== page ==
Last fall, Justin Trudeau was unequivocal: if he won the elections, he would make sure that it would be the last election to happen under the first-past-the-post system. After exactly one year in office, the Prime Minister is backpedaling.
In an interview with Le Devoir on Thursday, Trudeau was much vaguer on his plans for electoral reform: “We’re going to see what happens at the consultations, the reactions and the results of the reports.”
He pleaded that switching to a more representative system such as Single Transferable Vote or Mixed-Proportional can only be done if the population “is open to it.”
He explained that smaller improvements could be made more easily: “Less support and a small change; that might be acceptable. A bigger change would need more support.”
What constitutes a small or a bigger change? Those questions will be answered through “rigorous and intelligent conversations with Canadians,” according to Trudeau.
A committee mandated by the government is currently conducting consultations through the country about how to make the voting system more representative. A report containing their conclusions and recommendations is awaited on December 1st.
Trudeau is not ready, however, to promise the recommendations will be followed, according to Le Devoir. What sort of proof of popular support does the government need to go forward with a “bigger” electoral reform is not clear either.
“We’re not going to prejudge what is necessary, but when we say a substantial support, it means something,” said Trudeau.
Lack of popular support?
The minister of democratic institutions, Maryam Monsef, has frequently brought up the importance of having the support of the population before going forward with the reform in the last few months. It didn’t seem particularly significant, considering the undisputed popularity of the idea.
After all, the Liberals were counting on on it during their campaign in 2015. After one year in office, though, they seem a lot less certain.
“Under Mr Harper, there were so many people who were dissatisfied with the government and its approach that people were saying ‘it takes an electoral reform so we’ll stop getting governments we don’t like’. And under the current system, they now have a government with whom they’re more satisfied, so the motivation to change the system is less glaring,” argued Trudeau.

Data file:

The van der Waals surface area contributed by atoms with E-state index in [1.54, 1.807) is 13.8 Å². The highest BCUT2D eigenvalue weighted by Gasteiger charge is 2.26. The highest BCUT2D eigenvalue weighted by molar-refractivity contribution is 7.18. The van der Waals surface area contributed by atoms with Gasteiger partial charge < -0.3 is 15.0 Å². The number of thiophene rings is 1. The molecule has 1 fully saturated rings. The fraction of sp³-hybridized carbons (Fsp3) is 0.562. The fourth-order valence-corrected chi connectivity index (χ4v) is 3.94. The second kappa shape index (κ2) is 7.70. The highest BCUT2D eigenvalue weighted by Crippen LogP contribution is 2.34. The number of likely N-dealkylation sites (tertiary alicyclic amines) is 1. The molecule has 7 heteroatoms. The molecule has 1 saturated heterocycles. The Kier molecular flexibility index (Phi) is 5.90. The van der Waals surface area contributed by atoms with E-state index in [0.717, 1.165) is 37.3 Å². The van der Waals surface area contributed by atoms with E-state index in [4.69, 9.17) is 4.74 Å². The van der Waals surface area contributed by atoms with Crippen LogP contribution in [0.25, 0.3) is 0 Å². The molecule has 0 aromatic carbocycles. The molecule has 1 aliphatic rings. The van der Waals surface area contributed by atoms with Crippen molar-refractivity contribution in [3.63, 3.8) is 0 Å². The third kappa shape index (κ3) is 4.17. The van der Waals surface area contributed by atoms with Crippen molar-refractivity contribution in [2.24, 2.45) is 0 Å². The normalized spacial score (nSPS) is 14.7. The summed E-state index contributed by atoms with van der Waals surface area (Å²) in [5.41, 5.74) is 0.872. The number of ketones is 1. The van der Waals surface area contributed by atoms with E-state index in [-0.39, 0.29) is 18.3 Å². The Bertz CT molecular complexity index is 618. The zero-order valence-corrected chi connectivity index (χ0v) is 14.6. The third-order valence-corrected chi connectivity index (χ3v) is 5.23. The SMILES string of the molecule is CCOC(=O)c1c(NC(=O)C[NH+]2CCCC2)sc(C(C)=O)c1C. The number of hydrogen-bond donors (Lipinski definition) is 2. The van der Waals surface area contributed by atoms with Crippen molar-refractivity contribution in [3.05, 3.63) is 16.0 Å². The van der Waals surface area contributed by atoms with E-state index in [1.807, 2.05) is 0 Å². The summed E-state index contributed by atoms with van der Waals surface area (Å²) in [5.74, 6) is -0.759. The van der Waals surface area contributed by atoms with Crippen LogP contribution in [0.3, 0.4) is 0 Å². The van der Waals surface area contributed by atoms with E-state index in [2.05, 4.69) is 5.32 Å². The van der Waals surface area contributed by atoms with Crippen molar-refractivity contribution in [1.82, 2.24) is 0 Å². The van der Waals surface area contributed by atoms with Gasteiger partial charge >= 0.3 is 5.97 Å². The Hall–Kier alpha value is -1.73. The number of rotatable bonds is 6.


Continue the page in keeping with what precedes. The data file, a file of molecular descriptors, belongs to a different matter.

However, a poll conducted by Abacus Data (commissioned by Broadbent Institute) in December showed that Canadians wanted the Liberals to uphold their promise. 83% of respondents thought the way MPs were elected needed at least some changes, with 44% believing it needed either major changes or complete transformation. Unsurprisingly, Quebeckers and supporters of Greens, NDP or Bloc were the most likely to want drastic changes.
In 2015, the Liberals won a majority government with 39% of the vote, just like the Conservatives did in 2011.
It should be noted that all major parties, except the Conservative Party, are in favour of electoral reform. Needless to say, the questions period on Thursday was not an easy one for the Prime Minister.
“The Prime Minister said that while he liked the idea of getting rid of our unfair first-past-the post-system, now that he has been able to get elected using that very system, it might not be so bad after all!” summarized Thomas Mulcair, the leader of NDP. He claimed that the desire of Canadians for an electoral reform was clear.
Rhéal Fortin, interim leader of Bloc Québécois, later commented that Trudeau was betraying the trust of the voters. Even Conservatives joined in, accusing the Liberals of self-contradiction.
The government will be conducting public consultations about the electoral reform throughout October.
*Featured image by Adam Scotti